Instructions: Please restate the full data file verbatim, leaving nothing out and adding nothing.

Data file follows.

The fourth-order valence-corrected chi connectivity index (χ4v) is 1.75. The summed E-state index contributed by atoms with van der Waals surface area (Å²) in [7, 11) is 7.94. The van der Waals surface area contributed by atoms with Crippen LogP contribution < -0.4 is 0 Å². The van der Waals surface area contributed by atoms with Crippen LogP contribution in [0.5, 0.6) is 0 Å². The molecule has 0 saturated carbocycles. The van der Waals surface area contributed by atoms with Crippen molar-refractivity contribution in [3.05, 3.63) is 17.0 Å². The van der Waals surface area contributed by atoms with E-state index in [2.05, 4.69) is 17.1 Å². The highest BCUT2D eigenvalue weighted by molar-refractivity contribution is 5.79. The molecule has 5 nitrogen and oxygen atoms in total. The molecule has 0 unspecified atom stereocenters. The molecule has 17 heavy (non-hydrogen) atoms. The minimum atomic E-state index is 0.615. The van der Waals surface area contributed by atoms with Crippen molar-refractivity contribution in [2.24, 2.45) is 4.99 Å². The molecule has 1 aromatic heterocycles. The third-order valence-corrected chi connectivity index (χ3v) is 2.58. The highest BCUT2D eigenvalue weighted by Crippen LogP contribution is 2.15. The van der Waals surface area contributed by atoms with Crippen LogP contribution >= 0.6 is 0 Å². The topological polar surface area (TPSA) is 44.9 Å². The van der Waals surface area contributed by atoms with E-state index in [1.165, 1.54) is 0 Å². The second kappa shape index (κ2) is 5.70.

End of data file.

The fourth-order valence-corrected chi connectivity index (χ4v) is 1.75. The summed E-state index contributed by atoms with van der Waals surface area (Å²) in [7, 11) is 7.94. The van der Waals surface area contributed by atoms with Crippen LogP contribution < -0.4 is 0 Å². The van der Waals surface area contributed by atoms with Crippen LogP contribution in [0.5, 0.6) is 0 Å². The molecule has 0 saturated carbocycles. The van der Waals surface area contributed by atoms with Crippen molar-refractivity contribution in [3.05, 3.63) is 17.0 Å². The van der Waals surface area contributed by atoms with E-state index in [2.05, 4.69) is 17.1 Å². The highest BCUT2D eigenvalue weighted by molar-refractivity contribution is 5.79. The molecule has 5 nitrogen and oxygen atoms in total. The molecule has 0 unspecified atom stereocenters. The molecule has 17 heavy (non-hydrogen) atoms. The minimum atomic E-state index is 0.615. The van der Waals surface area contributed by atoms with Crippen molar-refractivity contribution in [2.24, 2.45) is 4.99 Å². The molecule has 1 aromatic heterocycles. The third-order valence-corrected chi connectivity index (χ3v) is 2.58. The highest BCUT2D eigenvalue weighted by Crippen LogP contribution is 2.15. The van der Waals surface area contributed by atoms with Crippen LogP contribution >= 0.6 is 0 Å². The topological polar surface area (TPSA) is 44.9 Å². The van der Waals surface area contributed by atoms with E-state index in [1.165, 1.54) is 0 Å². The second kappa shape index (κ2) is 5.70.